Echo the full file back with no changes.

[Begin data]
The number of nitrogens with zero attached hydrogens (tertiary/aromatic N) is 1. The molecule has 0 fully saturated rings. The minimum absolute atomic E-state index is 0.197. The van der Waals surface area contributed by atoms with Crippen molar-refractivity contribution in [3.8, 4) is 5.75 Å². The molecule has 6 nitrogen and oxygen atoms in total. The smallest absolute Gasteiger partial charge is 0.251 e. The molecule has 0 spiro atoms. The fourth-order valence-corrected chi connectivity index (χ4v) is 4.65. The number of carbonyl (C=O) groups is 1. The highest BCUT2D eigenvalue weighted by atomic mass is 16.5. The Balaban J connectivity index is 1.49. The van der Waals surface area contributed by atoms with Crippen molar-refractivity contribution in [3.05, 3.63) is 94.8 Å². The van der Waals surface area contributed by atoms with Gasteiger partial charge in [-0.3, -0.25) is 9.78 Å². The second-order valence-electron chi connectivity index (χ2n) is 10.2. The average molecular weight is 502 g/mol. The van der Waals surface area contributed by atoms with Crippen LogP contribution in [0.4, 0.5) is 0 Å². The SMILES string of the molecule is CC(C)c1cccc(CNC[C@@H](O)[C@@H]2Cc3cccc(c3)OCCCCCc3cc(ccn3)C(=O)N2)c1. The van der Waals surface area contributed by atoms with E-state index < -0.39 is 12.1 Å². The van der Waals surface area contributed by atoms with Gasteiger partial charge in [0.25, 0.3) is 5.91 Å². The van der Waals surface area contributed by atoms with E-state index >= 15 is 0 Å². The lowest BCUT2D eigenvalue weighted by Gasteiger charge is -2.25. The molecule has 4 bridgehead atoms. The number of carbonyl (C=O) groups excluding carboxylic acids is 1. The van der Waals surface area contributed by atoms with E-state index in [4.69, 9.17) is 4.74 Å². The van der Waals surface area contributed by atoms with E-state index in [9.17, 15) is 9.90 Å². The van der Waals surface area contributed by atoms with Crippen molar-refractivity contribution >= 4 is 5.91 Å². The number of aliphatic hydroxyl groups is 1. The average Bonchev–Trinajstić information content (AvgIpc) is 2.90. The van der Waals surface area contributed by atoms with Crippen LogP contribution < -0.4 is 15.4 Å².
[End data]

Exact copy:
The number of nitrogens with zero attached hydrogens (tertiary/aromatic N) is 1. The molecule has 0 fully saturated rings. The minimum absolute atomic E-state index is 0.197. The van der Waals surface area contributed by atoms with Crippen molar-refractivity contribution in [3.8, 4) is 5.75 Å². The molecule has 6 nitrogen and oxygen atoms in total. The smallest absolute Gasteiger partial charge is 0.251 e. The molecule has 0 spiro atoms. The fourth-order valence-corrected chi connectivity index (χ4v) is 4.65. The number of carbonyl (C=O) groups is 1. The highest BCUT2D eigenvalue weighted by atomic mass is 16.5. The Balaban J connectivity index is 1.49. The van der Waals surface area contributed by atoms with Crippen molar-refractivity contribution in [3.05, 3.63) is 94.8 Å². The van der Waals surface area contributed by atoms with Gasteiger partial charge in [-0.3, -0.25) is 9.78 Å². The second-order valence-electron chi connectivity index (χ2n) is 10.2. The average molecular weight is 502 g/mol. The van der Waals surface area contributed by atoms with Crippen LogP contribution in [0.4, 0.5) is 0 Å². The SMILES string of the molecule is CC(C)c1cccc(CNC[C@@H](O)[C@@H]2Cc3cccc(c3)OCCCCCc3cc(ccn3)C(=O)N2)c1. The van der Waals surface area contributed by atoms with E-state index < -0.39 is 12.1 Å². The van der Waals surface area contributed by atoms with Gasteiger partial charge in [0.25, 0.3) is 5.91 Å². The van der Waals surface area contributed by atoms with E-state index >= 15 is 0 Å². The lowest BCUT2D eigenvalue weighted by Gasteiger charge is -2.25. The molecule has 4 bridgehead atoms. The number of carbonyl (C=O) groups excluding carboxylic acids is 1. The van der Waals surface area contributed by atoms with E-state index in [4.69, 9.17) is 4.74 Å². The van der Waals surface area contributed by atoms with E-state index in [9.17, 15) is 9.90 Å². The van der Waals surface area contributed by atoms with Crippen molar-refractivity contribution >= 4 is 5.91 Å². The number of aliphatic hydroxyl groups is 1. The average Bonchev–Trinajstić information content (AvgIpc) is 2.90. The van der Waals surface area contributed by atoms with Crippen LogP contribution < -0.4 is 15.4 Å².